Wednesday, June 21, 2017

Happy Summer Solstice 2017!

Wheat ripening on the Summer Solstice

If you were to arise at dawn every day of the year and record the point on the horizon where the sun rises you would be able to track the progression from the Summer Solstice (in which the sun rises furthest North) to the Winter Solstice (in which the sun rises furthest South) and back again.  Tracking the position of the rising sun was one of the earliest astronomical observations.  Many ancient monuments were constructed to act as solar observatories, recording the longest and shortest days of the year.  These observations were used to plan planting dates for various agricultural crops.

Today the sun reached its northernmost point on the horizon.  Officially, at 12:24 AM EST Spring ended and Summer began in the Northern Hemisphere.  This moment of change is known as the Summer Solstice.  At the same time, the Southern Hemisphere was experiencing its Winter Solstice as their Fall ended and Winter began. The word Solstice comes from the Latin words sol (sun) and sistere (to stand still).  Today the sun has reached its highest position in the northern Sky, giving us our longest day of the year.  With the sunrise at 5:58 AM and sunset at 9:24 PM, mid-Michigan will experience approximately 15 hours 26 minutes of daylight today.  By comparison, Christchurch, New Zealand (which is approximately the same latitude south of the equator as Mid-Michigan is north of the equator), will have only 8 hours 56 minutes of sunlight today.
Field Corn (Zea mays) requires long summer days to grow and ripen

Why does the length of daylight vary?  The Earth rotates around its axis approximately once every 24 hours.  However this axis is tilted at 23.5 degrees from the vertical.  The points on the globe that the axis revolves around are referred to as the North and South Poles.  The axis is always pointed toward the same location in the sky.  The North Pole points toward the "North Star" - Polaris.

At any given time, fifty percent of the earth is in sunlight (Day) and the other fifty percent is in darkness (Night).  However, because the Earth is tilted on its axis sunlight does not always strike the Earth at the same angle.  This means that during different seasons different parts of the Earth will receive varying amounts of sunlight and darkness.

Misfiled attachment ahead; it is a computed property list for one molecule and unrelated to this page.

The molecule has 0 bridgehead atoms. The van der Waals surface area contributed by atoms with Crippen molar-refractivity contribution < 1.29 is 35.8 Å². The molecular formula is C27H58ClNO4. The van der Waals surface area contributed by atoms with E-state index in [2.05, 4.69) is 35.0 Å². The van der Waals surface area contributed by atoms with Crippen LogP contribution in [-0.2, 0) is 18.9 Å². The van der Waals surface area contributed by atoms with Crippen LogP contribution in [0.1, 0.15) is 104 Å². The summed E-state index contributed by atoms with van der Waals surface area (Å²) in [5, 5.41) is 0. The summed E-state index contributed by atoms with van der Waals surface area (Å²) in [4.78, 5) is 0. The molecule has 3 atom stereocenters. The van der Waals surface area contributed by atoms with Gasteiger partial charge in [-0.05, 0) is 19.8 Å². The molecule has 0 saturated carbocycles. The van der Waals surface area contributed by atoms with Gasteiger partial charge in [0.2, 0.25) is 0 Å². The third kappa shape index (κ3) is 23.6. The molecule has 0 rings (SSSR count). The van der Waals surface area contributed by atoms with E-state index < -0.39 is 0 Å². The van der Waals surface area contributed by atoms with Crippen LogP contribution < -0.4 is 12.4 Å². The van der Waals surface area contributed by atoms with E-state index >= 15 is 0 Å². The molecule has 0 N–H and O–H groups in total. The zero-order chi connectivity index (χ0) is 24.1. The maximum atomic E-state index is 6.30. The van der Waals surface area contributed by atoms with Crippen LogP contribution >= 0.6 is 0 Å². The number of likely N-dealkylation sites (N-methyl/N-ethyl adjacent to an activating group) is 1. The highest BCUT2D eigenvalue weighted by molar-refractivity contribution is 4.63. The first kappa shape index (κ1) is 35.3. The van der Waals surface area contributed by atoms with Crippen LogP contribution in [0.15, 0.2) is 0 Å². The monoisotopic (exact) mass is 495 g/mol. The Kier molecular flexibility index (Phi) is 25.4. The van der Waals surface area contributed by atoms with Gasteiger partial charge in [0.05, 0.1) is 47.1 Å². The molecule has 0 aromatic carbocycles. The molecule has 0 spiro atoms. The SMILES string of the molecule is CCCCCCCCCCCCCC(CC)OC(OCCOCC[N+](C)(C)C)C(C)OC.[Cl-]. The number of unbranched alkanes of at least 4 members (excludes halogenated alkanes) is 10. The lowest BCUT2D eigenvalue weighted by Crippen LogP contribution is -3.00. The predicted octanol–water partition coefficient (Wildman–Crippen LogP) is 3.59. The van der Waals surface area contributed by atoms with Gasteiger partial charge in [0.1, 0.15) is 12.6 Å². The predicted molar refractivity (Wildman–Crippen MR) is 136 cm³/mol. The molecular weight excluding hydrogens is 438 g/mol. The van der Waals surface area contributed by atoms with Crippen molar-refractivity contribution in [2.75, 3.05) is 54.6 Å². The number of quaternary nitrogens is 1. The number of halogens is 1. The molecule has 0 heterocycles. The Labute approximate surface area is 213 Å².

As the earth revolves around the sun, sometimes the North Pole is closer to the sun, sometimes the South Pole is closer to the sun.  When the North Pole is at its closest, the sun lights a larger portion of the Northern Hemisphere than it does the Southern Hemisphere.  When this happens, we experience Summer in Mid-Michigan and the Southern Hemisphere experiences Winter.  During our Northern Summer, not only does the sun light more of the Northern Hemisphere, but the sun also lights every Northern Hemisphere location for a higher percentage of the day than a comparable Southern Hemisphere location. 

When the North Pole is at its furthest from the sun, we experience Winter and the Southern Hemisphere experiences Summer.  During our Northern Winter, the sun is striking a a larger portion of the Southern Hemisphere than it is the Northern Hemisphere, and consequently the sun lights every Southern Hemisphere location for a higher percentage of the day than a comparable Northern Hemisphere location.  On two days of the year, the Spring and Fall Equinoxes, the sun lights the Northern and Southern Hemispheres equally and the length of day for will be the same for both.

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